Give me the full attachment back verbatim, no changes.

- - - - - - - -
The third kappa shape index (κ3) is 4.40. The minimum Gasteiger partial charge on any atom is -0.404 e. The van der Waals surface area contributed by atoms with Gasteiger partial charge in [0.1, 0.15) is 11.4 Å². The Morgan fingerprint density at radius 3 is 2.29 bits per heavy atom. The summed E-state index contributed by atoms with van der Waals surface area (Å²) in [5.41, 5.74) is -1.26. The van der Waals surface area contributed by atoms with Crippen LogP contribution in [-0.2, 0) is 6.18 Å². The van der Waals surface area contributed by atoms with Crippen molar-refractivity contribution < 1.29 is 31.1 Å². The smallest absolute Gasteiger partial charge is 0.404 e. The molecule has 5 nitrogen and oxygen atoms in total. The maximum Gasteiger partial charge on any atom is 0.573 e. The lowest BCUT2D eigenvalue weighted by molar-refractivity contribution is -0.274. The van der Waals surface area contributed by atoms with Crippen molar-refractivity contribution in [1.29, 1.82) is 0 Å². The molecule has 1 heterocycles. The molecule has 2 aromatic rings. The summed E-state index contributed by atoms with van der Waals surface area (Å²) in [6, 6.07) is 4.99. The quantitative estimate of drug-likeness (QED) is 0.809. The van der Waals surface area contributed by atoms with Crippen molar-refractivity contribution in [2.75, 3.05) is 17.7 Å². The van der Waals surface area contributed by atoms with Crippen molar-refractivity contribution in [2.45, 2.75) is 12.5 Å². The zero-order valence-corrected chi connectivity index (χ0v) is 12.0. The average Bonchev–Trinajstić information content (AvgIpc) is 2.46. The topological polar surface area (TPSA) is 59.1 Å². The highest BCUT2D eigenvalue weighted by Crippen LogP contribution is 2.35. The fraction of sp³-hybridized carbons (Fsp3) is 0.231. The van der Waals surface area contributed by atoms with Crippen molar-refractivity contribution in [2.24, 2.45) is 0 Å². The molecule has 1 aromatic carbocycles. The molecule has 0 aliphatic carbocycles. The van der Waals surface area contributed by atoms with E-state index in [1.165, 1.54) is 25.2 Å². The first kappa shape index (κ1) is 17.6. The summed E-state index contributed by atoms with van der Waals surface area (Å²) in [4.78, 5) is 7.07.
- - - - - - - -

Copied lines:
The third kappa shape index (κ3) is 4.40. The minimum Gasteiger partial charge on any atom is -0.404 e. The van der Waals surface area contributed by atoms with Gasteiger partial charge in [0.1, 0.15) is 11.4 Å². The Morgan fingerprint density at radius 3 is 2.29 bits per heavy atom. The summed E-state index contributed by atoms with van der Waals surface area (Å²) in [5.41, 5.74) is -1.26. The van der Waals surface area contributed by atoms with Crippen LogP contribution in [-0.2, 0) is 6.18 Å². The van der Waals surface area contributed by atoms with Crippen molar-refractivity contribution < 1.29 is 31.1 Å². The smallest absolute Gasteiger partial charge is 0.404 e. The molecule has 5 nitrogen and oxygen atoms in total. The maximum Gasteiger partial charge on any atom is 0.573 e. The lowest BCUT2D eigenvalue weighted by molar-refractivity contribution is -0.274. The van der Waals surface area contributed by atoms with Crippen molar-refractivity contribution in [1.29, 1.82) is 0 Å². The molecule has 1 heterocycles. The molecule has 2 aromatic rings. The summed E-state index contributed by atoms with van der Waals surface area (Å²) in [6, 6.07) is 4.99. The quantitative estimate of drug-likeness (QED) is 0.809. The van der Waals surface area contributed by atoms with Crippen molar-refractivity contribution in [2.75, 3.05) is 17.7 Å². The van der Waals surface area contributed by atoms with Crippen molar-refractivity contribution in [2.45, 2.75) is 12.5 Å². The zero-order valence-corrected chi connectivity index (χ0v) is 12.0. The average Bonchev–Trinajstić information content (AvgIpc) is 2.46. The topological polar surface area (TPSA) is 59.1 Å². The highest BCUT2D eigenvalue weighted by Crippen LogP contribution is 2.35. The fraction of sp³-hybridized carbons (Fsp3) is 0.231. The van der Waals surface area contributed by atoms with Crippen molar-refractivity contribution in [2.24, 2.45) is 0 Å². The molecule has 1 aromatic carbocycles. The molecule has 0 aliphatic carbocycles. The van der Waals surface area contributed by atoms with E-state index in [1.165, 1.54) is 25.2 Å². The first kappa shape index (κ1) is 17.6. The summed E-state index contributed by atoms with van der Waals surface area (Å²) in [4.78, 5) is 7.07.